Let me state the obvious by saying that the operating system of our society is fossil fuels. We already know what happens when this operating system crashes temporarily. In the fall of 2005, when my family and I joined 2.5 million of our fellow Houstonians attempting to flee then Category-5 Hurricane Rita in the largest urban evacuation in U.S. history, we collectively sucked gas pumps dry across virtually all of southeast Texas. Many of us lacked the fuel for the grueling bumper-to-bumper 24-hour drive to Dallas (a trip that usually takes 4 hours), and had to return to Houston, hoping that the storm would veer away at the last minute (it did, much to the chagrin of our neighboring cities to the east). We felt trapped and powerless. And who can forget how quickly New York City descended into chaos in 1977 during the famed blackout? While that electricity outage was not caused by a lack of fossil fuels, it does illustrate how an interruption in the fossil fuel operating system can trigger a social collapse. Fortunately, in both instances, the fossil fuel operating system was quickly rebooted, and modern life returned to normal. In the coming years, crashes may become more frequent, and reboots more challenging.

As a campus sustainability professional, I’ve been grappling (somewhat unsuccessfully) with how to prepare my campus for this changeover in operating systems. We know the fossil fuel operating system will eventually start crashing (perhaps sooner rather than later), but we also know that the upgrade, which I’ll call the renewable energy operating system, is still in development and not even close to being ready for a complete and economical replacement of the fossil fuel operating system at this time. So we’re in limbo, and we’re at risk.

This challenge is not as easy as just switching power purchases from coal to wind sources. Here in Texas, we have the option to choose our power provider, and thus the option to choose how our power is generated. But even if my university were to purchase only wind power, the actual electrons entering our campus grid would probably be from the nearby coal-fired power plant. In fact, despite being the national leader in wind power production, most of the Texas power mix is still generated from a blend of natural gas and coal-fired sources, along with some nuclear, and a 2-3% contribution from wind. As that fossil fuel operating system becomes unstable, the state’s entire power grid will be vulnerable. And I say the state’s grid because Texas for the most part is an island when it comes to the national power grid. What’s generated in Texas stays in Texas.

Thinking beyond the campus, I believe that broadly speaking we should be minimizing our exposure to the fossil fuel operating system, diversifying our energy inputs so that the entire system does not crash when one source declines, developing our renewable energy operating system as quickly as possible, preparing for a rapid switch-over once the new operating system is ready to be launched, and where applicable designing for cross-compatibility of operating systems as a transitional strategy. If the decline of fossil fuels is gentle enough, and the development of renewable energy rapid enough, the modern world might not even take notice. However, if the converse is true, and if we have not appropriately re-organized our society and re-adjusted our lifestyles, we could be facing the end of modern life as we know it.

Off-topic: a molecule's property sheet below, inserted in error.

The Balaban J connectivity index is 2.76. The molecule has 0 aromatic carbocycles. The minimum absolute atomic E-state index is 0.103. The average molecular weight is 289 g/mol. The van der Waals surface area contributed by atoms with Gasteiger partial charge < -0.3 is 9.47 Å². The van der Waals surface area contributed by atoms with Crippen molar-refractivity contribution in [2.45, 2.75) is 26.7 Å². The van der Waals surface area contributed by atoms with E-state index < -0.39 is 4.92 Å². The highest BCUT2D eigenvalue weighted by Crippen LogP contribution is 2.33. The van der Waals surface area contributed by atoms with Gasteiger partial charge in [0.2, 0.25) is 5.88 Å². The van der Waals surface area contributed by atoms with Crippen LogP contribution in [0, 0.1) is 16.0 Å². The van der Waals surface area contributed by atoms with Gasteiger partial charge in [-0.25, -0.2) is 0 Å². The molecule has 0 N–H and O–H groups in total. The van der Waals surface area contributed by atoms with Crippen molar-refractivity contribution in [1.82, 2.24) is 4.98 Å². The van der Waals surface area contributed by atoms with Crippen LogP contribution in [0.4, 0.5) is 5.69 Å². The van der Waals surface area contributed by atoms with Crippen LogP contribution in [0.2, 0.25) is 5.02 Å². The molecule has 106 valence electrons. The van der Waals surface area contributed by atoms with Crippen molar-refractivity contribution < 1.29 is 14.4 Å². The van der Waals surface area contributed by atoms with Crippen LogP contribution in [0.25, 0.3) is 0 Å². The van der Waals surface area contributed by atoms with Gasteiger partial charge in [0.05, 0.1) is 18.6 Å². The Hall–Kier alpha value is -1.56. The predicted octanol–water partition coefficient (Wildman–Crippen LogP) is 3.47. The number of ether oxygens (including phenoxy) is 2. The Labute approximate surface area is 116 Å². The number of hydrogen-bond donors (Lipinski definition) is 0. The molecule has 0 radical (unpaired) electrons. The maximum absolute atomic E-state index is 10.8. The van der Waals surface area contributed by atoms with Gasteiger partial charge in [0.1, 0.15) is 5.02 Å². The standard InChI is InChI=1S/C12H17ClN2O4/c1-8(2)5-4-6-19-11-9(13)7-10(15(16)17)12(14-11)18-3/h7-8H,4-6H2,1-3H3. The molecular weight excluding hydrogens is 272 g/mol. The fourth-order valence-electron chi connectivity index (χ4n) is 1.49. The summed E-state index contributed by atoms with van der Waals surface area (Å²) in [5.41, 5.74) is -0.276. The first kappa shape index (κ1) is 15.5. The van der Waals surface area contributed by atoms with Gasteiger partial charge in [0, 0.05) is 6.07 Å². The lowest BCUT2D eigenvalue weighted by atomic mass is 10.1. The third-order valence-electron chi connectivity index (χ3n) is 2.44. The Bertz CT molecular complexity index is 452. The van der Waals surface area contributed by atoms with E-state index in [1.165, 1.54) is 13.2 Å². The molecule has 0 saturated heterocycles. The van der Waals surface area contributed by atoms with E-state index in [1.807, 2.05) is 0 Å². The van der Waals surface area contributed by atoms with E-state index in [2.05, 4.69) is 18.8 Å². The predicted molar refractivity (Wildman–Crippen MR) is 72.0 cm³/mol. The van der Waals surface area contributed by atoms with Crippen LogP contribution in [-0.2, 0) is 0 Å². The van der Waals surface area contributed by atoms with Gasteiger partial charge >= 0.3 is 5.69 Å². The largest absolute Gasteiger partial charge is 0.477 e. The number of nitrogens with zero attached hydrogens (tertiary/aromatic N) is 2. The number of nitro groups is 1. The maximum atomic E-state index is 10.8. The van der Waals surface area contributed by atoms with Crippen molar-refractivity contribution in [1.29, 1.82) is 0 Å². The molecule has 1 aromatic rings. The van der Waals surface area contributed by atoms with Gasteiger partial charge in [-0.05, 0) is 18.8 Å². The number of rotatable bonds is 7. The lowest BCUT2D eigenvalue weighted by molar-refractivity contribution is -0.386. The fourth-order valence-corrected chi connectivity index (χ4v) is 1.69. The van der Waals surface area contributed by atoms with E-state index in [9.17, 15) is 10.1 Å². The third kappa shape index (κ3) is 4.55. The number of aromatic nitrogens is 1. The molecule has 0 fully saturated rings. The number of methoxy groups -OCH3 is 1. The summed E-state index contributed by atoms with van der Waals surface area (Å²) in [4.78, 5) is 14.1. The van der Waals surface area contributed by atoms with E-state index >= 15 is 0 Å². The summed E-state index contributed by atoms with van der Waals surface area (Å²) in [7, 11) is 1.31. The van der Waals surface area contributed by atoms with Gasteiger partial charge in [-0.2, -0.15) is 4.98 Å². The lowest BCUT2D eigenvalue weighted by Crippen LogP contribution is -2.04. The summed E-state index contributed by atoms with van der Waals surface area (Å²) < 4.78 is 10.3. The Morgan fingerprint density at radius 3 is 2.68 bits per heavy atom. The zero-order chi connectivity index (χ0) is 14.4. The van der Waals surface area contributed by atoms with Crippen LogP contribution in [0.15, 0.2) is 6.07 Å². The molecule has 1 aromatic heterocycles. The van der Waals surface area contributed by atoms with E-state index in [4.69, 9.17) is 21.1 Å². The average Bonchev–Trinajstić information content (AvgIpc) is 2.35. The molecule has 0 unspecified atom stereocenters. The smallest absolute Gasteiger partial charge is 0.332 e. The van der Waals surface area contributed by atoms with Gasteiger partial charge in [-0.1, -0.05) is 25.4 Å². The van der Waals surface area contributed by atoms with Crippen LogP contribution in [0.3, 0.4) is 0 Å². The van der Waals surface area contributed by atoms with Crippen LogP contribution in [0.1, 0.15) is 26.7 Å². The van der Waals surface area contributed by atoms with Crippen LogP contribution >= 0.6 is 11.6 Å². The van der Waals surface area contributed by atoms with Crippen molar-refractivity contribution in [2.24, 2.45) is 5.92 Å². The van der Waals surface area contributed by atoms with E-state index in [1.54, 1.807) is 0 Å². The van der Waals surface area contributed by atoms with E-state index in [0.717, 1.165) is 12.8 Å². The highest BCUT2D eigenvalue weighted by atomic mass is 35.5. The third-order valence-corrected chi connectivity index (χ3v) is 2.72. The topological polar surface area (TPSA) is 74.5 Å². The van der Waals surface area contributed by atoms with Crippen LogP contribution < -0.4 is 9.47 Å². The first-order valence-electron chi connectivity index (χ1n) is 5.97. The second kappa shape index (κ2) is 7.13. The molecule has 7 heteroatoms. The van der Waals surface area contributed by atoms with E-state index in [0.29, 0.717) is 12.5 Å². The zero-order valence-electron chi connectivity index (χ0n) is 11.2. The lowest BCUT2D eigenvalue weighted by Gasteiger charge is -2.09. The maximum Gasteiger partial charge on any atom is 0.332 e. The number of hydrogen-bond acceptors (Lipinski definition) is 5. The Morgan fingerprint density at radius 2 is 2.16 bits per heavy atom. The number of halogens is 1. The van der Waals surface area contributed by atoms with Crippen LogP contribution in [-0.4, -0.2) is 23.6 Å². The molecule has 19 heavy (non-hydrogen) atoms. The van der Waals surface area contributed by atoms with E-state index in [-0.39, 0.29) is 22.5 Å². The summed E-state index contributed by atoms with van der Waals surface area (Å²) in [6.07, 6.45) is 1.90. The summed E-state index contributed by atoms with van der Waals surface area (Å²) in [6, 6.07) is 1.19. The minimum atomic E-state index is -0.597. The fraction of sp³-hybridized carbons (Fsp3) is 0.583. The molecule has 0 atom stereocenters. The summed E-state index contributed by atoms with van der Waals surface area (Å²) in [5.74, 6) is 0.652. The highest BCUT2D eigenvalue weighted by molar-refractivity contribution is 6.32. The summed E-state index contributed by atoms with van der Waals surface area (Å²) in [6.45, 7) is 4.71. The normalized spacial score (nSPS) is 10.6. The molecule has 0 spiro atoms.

As our plane sat on the tarmac in Beaumont during our refueling stop, a violent storm cell moved across the airport, rocking our plane back and forth with high winds. As soon as the storm passed, the pilot was cleared for take-off, and subsequently flew right into the storm, resulting in the most harrowing ten minutes of in-flight turbulence that I have ever experienced before we finally reached the clearing skies above Houston. I couldn’t help but wonder whether the flight itself was a metaphor for the bumpy ride that we’re to encounter as we transition from our fossil fuel operating system to one based on renewable energy sources. Will we make it?

As if that flight didn’t provide enough symbolic fodder for my wandering mind, as we drove away from the airport we encountered a surprising message on an electronic highway message board on U.S. 59: “Tropical storm in Gulf: Fill-up gas tanks”. Oil on the brain indeed.

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    Insights and observations on the campus greening movement, from the perspective of a campus sustainability professional